Mercury Roaming

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whatsupinmarchWho can say what sparks inspiration, engagement, conversation, connections between a group of professionals all aspiring to a similar goal? Whether attributed to current social environment and economic infrastructure; a volatile political climate. Or the alignment of Mercury climbing farther away from the setting sun (according to NASA satellite tracking), #AIAGrassroots17 was an inspiring week of architects, design professionals, and AIA chapters across the country gathered to not only bring their ideas to the table, but to listen to others.

Attendees and presenters were talking about architecture in different ways than they have in the past. Members were passionate and engaged, forums and presentations were well-attended (as evidenced by the AIACC AEP and AIA New Jersey EPiC. More than 100 in attendance left our EVP, Paul W. Welch, Jr. walking to and fro gathering chairs for the standing-room-only event.)

AIA New Jersey EPiC

AIA New Jersey EPiC

Below are a take-aways from two of the AEP Presenters from California. If you were in attendance, these will perhaps resonate, leaving you nodding your head in agreement excitedly remembering the trip two weeks ago. And, if you were not there, then these will serve you equally as well in their information, inspiration and passion. Bottom line: The current leadership is engaged in making the profession and association better. Whatever the current location of the stars and planets, members are ready to ignite the change needed in order to hold the organization to a  higher standard.

Ben Kasdan, AIA, Vice President of the Academy of Emerging Professionals:


Ben Kasdan, AIA

AIA Grassroots provides a unique opportunity to connect, learn, advocate, and explore. I always stay up late and wake up early, but have a lot of fun, too! The 2017 edition was no exception.

Since it is smaller and more intimate than Convention (now known as Conference on Architecture), it is easier to pull AIA National representatives aside for a quick conversation at Grassroots — as a few members of the AIACC AEP COA did with AIA 1st VP Carl Elefante, FAIA. In addition, I inevitably reconnect with other AIA leaders’ friends from across the country.

The educational sessions are relevant and targeted at leadership and component management. This year, the AIACC AEP joined forces with AIANJ’s EPiC to present a highly anticipated “Building an Emerging Professionals Network.” We hope the attendees left the session with practical tactics and strategies to employ in their home chapters in the next weeks, months, and year.

Despite the new “AIA SpeakUp Advocacy Conference” in the summer, Grassroots still gives architects the best chance to advocate on behalf of the profession with our congressional representatives. The AIACC contingency met with Senator Feinstein’s office again this year about redefining “infrastructure” to include community buildings, not just roads, bridges… or walls.

Washington, DC is a special place; one of the few American cities that was developed following a masterplan. There is so much history there and I always make a point of exploring some of the city and the visiting the amazing museums. I ended up walking the monuments after midnight the night before with other AIACC leaders: Jana Itzen, AIA, Britt Lindberg, AIA, Nicki Dennis-Stephens, Hon. AIACC, and Ian Merker, AIA. It was probably irresponsible to stay up that late, but it was worth it. Another favorite spot in the District is the courtyard at the National Portrait Gallery, with its Foster+Partners-designed undulated roof where Megan Dougherty, Assoc. AIA (whom you will read some thoughts below) and I prepped for our presentation between coloring portraits of Supreme Court Justice RBG for National Women’s Day.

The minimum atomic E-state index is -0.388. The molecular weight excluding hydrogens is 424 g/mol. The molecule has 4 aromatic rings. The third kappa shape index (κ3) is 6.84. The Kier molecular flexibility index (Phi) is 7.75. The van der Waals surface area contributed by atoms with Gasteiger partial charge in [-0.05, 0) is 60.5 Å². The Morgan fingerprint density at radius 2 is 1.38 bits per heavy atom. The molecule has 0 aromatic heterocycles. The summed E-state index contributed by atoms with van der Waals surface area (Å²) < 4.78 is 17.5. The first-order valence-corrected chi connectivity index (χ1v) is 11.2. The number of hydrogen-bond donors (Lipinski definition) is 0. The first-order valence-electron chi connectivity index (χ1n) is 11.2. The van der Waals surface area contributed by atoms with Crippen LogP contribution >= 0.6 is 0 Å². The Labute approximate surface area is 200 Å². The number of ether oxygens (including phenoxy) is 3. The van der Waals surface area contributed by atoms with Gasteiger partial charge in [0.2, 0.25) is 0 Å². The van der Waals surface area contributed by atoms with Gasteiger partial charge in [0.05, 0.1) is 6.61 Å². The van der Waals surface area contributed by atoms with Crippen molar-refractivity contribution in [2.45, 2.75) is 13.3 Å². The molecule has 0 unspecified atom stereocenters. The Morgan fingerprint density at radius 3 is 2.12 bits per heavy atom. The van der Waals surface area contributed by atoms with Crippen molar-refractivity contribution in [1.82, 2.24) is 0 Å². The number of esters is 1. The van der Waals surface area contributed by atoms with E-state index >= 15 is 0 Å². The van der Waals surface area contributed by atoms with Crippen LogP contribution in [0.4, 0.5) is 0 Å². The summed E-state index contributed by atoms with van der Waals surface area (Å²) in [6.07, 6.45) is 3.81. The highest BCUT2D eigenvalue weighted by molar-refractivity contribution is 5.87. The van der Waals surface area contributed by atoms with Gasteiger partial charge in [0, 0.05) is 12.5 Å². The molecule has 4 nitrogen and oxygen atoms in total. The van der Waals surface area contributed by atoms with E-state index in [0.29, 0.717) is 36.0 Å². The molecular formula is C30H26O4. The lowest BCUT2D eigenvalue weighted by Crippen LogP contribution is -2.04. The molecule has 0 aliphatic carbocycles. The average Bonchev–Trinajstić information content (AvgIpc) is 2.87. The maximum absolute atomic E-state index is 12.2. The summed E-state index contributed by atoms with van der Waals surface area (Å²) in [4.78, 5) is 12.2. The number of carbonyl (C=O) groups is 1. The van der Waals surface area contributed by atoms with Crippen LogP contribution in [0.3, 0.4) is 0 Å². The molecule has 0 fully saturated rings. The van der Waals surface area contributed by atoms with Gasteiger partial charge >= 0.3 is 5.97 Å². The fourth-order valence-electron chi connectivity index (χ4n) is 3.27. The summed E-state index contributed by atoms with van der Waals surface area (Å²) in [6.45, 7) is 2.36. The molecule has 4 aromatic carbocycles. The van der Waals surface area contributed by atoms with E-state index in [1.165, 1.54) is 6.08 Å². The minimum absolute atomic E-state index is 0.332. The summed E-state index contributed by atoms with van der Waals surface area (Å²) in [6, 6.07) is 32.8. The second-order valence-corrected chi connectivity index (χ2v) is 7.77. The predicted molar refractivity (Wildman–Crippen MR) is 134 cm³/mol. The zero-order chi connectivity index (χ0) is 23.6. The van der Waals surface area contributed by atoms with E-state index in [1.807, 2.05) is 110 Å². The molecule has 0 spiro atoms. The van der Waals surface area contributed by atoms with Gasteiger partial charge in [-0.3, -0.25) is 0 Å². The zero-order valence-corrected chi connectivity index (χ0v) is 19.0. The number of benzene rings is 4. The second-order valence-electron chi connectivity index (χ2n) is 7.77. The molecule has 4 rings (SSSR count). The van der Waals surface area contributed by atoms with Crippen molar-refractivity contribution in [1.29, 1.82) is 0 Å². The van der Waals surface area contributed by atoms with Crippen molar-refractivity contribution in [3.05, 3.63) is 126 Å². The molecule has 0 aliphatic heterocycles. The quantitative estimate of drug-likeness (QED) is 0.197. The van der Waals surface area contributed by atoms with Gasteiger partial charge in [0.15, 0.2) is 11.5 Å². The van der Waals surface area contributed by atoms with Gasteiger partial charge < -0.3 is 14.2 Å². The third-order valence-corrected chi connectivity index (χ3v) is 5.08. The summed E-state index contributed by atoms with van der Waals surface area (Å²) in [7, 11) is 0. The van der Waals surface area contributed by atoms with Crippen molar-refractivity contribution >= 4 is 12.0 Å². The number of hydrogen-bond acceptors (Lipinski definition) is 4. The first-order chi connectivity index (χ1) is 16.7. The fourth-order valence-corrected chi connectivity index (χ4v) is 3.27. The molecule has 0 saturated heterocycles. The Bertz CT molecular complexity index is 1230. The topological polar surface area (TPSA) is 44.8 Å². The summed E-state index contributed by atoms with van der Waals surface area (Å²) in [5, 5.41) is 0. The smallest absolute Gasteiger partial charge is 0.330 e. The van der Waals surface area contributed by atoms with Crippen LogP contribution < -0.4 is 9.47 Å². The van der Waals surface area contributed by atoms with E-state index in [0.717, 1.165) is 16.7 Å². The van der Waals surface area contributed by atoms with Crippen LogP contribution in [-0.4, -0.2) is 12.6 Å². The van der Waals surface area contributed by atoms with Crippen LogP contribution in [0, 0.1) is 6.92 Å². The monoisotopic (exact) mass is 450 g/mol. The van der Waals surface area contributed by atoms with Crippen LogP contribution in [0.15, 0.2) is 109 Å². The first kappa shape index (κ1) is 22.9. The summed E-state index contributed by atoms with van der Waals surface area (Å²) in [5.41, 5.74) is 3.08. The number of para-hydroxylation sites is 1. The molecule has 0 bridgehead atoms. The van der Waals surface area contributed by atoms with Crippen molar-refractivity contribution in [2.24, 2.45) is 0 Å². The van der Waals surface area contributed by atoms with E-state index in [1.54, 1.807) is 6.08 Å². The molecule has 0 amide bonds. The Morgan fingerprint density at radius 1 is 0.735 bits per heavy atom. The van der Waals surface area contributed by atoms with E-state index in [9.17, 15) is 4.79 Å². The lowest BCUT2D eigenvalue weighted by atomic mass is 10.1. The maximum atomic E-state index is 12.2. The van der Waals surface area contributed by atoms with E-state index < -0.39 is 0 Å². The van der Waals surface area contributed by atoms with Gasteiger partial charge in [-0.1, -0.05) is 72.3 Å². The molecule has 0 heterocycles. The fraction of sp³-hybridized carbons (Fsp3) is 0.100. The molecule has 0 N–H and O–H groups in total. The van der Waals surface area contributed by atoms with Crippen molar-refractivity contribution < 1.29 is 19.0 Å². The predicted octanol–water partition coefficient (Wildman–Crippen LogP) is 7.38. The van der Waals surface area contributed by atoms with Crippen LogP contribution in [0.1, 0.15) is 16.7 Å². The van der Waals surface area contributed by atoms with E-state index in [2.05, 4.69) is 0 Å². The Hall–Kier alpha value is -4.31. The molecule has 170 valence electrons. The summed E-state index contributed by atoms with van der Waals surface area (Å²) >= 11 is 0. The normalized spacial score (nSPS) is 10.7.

Megan Dougherty, Assoc. AIA, AIA Regional Associate Director:


Megan Dougherty, Assoc. AIA

1. Attending AIA Grassroots is like gaining exclusive access into all the great leadership minds AIA offer. From elevator rides full of National Board members to random run-ins with component leaders from around the country, Grassroots provides unprecedented access to idea sharing, and generation, to better the future of our organization. Barriers are broken down and collaboration hits its stride in this unique environment. Many conferences provide great opportunities for networking, but Grassroots seems to thrive off finding ways to grow our profession and better our world.

2. The support system found at AIA Grassroots is unlike any other. Some of the most passionate people in our organization are confined in a hotel together for almost a week. This creates intense bonding, leading to mentorship opportunities and career and life support.

3. I find that I tend to come away from many conferences inspired and energized, but when I walk away from Grassroots I’m also amazed at how productive we can all be in such a short period. This is a conference where decisions are made and seeds are planted.


Shannon Calder

Shannon Calder, a Sacramento-based writer, joined the AIACC in 2013. She is the author of, “Jack and Abigail Make a Compass,” a novel about people, birds, and orchids. She spends her days both on and off hours, looking for connection, which is a good hobby to have when linking the value of design to public perception.

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